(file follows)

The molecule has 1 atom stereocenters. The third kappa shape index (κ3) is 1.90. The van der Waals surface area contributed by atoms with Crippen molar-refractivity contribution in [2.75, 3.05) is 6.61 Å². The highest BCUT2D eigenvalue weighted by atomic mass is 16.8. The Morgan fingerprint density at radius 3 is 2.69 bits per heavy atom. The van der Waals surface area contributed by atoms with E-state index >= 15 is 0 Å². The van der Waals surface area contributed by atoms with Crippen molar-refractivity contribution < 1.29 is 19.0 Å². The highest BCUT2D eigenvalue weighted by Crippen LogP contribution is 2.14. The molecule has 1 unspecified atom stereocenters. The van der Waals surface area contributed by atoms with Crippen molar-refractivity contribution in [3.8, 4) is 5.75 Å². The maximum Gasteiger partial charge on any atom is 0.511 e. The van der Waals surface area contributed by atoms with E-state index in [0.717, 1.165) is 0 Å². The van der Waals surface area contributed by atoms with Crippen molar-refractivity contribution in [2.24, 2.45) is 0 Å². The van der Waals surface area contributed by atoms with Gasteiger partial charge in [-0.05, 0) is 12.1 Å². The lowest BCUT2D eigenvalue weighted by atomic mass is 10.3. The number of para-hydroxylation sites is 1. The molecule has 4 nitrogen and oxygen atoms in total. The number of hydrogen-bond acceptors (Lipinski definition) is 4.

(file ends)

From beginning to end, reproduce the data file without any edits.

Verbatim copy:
The molecule has 1 atom stereocenters. The third kappa shape index (κ3) is 1.90. The van der Waals surface area contributed by atoms with Crippen molar-refractivity contribution in [2.75, 3.05) is 6.61 Å². The highest BCUT2D eigenvalue weighted by atomic mass is 16.8. The Morgan fingerprint density at radius 3 is 2.69 bits per heavy atom. The van der Waals surface area contributed by atoms with E-state index >= 15 is 0 Å². The van der Waals surface area contributed by atoms with Crippen molar-refractivity contribution < 1.29 is 19.0 Å². The highest BCUT2D eigenvalue weighted by Crippen LogP contribution is 2.14. The molecule has 1 unspecified atom stereocenters. The van der Waals surface area contributed by atoms with Crippen molar-refractivity contribution in [3.8, 4) is 5.75 Å². The maximum Gasteiger partial charge on any atom is 0.511 e. The van der Waals surface area contributed by atoms with E-state index in [0.717, 1.165) is 0 Å². The van der Waals surface area contributed by atoms with Crippen molar-refractivity contribution in [2.24, 2.45) is 0 Å². The van der Waals surface area contributed by atoms with Gasteiger partial charge in [-0.05, 0) is 12.1 Å². The lowest BCUT2D eigenvalue weighted by atomic mass is 10.3. The number of para-hydroxylation sites is 1. The molecule has 4 nitrogen and oxygen atoms in total. The number of hydrogen-bond acceptors (Lipinski definition) is 4.